Gerry Boyle here. A little stiff from an afternoon mulling mystery ideas. Lower back. Biceps. It’s hard work, as you can tell from the photo at right.
The mulling was done as I moved some of the five cord of firewood stacked out at the far end of the barn. A couple cord of the dried oak is going in the cellar, to feed the woodstove down there. The rest will go in the woodshed, to be used after we burn the very dry ash already in the shed from last year. The shed supply is used in the woodstove in the kitchen, which will soon become the epicenter of our lives.
In the winter this big old 19th century house shrinks as we spend more and more of our time in our comfortable chairs in front of the kitchen fire. I suspect the residents of this house have been doing the very same thing for the last 190 years. If we had ghosts, they’d be opening the stove door in the middle of the night and putting in another stick of wood.
So what does this have to do with mystery writing? Well, a lot. Because it’s when I’m doing chores like this—moving wood, cutting wood, raking leaves, painting the house, mowing the lawn—that I’m able to really think about books to be written, books already underway. You might think that this creative pondering might best be done in the solitude of the study but I find that the best ideas come when half my attention is on the story and the other half is concentrating on maneuvering the loaded wheelbarrow down the hill without hitting the stone wall.
Maybe McMorrow should come into the story before Tiffany is killed.
Or maybe the readers should hit the ground running in this one, open right at the crime scene, McMorrow talking to a detective.
Across the driveway and down the stone walk.
But do I want a flashback early? Or just motor on, let Tiffany’s character emerge from conversations after her death?
Climb down into the bulkhead opening. Toss the firewood into the cellar. Go back for another load.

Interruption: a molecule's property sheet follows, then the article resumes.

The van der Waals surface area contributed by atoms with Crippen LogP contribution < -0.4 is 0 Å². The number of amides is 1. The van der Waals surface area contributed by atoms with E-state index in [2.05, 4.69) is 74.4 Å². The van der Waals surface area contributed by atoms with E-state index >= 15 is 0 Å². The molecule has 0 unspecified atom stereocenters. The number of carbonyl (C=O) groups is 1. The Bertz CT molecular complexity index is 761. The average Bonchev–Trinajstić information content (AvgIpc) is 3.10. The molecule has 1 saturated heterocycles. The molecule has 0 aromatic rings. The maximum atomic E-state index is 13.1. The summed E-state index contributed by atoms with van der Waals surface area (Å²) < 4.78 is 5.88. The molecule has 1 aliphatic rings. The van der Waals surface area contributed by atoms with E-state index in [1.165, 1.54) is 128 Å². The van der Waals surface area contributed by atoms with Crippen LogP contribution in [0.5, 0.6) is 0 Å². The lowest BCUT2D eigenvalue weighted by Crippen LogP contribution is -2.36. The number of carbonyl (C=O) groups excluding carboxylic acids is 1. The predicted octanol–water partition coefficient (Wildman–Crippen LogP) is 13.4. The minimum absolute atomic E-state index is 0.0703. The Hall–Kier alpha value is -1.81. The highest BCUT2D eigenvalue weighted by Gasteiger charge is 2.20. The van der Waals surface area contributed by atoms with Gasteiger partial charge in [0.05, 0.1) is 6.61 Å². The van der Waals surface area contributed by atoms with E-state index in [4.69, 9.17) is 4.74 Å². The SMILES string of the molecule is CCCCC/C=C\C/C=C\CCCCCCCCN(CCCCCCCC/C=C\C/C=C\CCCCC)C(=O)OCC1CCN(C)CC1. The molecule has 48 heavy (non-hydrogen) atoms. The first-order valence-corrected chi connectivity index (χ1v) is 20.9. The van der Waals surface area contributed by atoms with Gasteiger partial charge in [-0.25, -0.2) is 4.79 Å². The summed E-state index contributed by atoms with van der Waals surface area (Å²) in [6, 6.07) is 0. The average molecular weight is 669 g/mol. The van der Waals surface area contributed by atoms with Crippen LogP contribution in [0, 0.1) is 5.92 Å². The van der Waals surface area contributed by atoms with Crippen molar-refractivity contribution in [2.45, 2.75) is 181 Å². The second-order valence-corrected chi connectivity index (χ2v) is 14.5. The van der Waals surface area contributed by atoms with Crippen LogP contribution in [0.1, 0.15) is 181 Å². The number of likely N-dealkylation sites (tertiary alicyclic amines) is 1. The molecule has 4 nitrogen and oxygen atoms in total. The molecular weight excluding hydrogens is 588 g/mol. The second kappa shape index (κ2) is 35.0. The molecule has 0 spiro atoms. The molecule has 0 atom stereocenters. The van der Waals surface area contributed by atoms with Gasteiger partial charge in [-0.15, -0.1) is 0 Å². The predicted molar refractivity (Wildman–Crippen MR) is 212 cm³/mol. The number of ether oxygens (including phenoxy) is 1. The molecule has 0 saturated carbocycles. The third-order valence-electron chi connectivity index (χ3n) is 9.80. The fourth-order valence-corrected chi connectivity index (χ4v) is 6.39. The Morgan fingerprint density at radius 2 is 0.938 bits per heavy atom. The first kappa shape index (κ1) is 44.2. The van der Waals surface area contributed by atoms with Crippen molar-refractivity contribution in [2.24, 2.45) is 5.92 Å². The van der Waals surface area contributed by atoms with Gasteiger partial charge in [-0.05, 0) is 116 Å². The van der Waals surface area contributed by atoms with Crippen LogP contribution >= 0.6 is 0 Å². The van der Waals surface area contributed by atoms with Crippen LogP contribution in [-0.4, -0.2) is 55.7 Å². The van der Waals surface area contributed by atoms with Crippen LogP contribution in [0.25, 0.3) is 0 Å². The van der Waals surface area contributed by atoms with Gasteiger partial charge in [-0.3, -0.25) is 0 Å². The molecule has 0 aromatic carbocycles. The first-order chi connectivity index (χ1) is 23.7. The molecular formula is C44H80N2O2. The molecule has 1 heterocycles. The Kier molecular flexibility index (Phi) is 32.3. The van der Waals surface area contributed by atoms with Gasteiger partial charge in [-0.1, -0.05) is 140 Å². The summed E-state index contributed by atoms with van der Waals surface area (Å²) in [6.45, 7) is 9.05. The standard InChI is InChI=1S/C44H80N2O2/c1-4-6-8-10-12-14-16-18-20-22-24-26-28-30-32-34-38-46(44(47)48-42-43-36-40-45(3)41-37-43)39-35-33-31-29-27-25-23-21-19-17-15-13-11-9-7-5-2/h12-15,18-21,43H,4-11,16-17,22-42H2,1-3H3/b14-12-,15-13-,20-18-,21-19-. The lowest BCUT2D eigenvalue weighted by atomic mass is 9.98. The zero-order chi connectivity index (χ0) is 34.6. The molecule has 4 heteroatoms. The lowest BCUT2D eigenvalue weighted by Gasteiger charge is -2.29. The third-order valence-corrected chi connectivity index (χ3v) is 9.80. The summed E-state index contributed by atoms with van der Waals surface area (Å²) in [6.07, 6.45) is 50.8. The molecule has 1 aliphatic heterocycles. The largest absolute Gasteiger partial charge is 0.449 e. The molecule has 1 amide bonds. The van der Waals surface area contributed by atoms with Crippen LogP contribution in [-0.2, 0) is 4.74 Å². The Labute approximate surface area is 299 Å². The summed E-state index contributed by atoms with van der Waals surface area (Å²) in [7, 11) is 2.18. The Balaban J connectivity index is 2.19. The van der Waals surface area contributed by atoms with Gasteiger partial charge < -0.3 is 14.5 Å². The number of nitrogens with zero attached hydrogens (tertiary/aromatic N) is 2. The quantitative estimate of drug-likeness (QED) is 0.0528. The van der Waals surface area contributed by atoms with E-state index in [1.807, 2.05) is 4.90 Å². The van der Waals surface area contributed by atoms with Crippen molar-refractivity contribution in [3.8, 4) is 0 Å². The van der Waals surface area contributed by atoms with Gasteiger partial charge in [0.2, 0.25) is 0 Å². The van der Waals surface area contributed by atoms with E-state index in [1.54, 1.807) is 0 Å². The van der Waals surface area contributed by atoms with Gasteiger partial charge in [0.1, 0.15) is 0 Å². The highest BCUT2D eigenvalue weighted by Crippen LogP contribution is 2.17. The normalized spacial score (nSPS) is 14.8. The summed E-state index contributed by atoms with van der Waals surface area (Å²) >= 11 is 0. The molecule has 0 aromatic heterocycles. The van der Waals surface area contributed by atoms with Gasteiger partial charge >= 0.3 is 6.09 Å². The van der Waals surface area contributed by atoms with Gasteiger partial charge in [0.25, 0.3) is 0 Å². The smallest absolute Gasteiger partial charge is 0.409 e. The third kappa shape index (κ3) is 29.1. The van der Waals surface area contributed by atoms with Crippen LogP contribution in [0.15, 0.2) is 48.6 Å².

This is the writing process, at least for me. In fact, I’ve been known to keep a notebook in my back pocket to get ideas down before they blow away in the wind. I learned that lesson the hard way.
I was painting the cupola atop our barn. This means ascending the ladder on the second floor of the barn, pulling the louvered panels out of the cupola, climbing out onto the ridge of the roof. I work my way around, clipping myself to a cross beam when I do the high sides as the roof is steep and it’s a long way down.
On this particular day I was painting, admiring the view of the lake, listening to the birds in the woods out back. And mulling. And suddenly, out of nowhere, I had a great idea. It had to do with just how a character in the town of Scanesett would go missing. I was so afraid I’d lose some of the progression of events that I climbed back into the cupola, unclipped my safety line, descended the ladder, went downstairs to the workshop, and grabbed the clipboard that was there for taking notes on projects.
Added to the list of materials needed for repair jobs was a key plot point for my novel Borderline.
With me, ideas come when I’ve got only half a mind on them. It’s like the old watched-pot adage. Maybe the same goes for a watched plot. You’ve got to put it on to simmer, and then turn your attention elsewhere until the ideas boil over.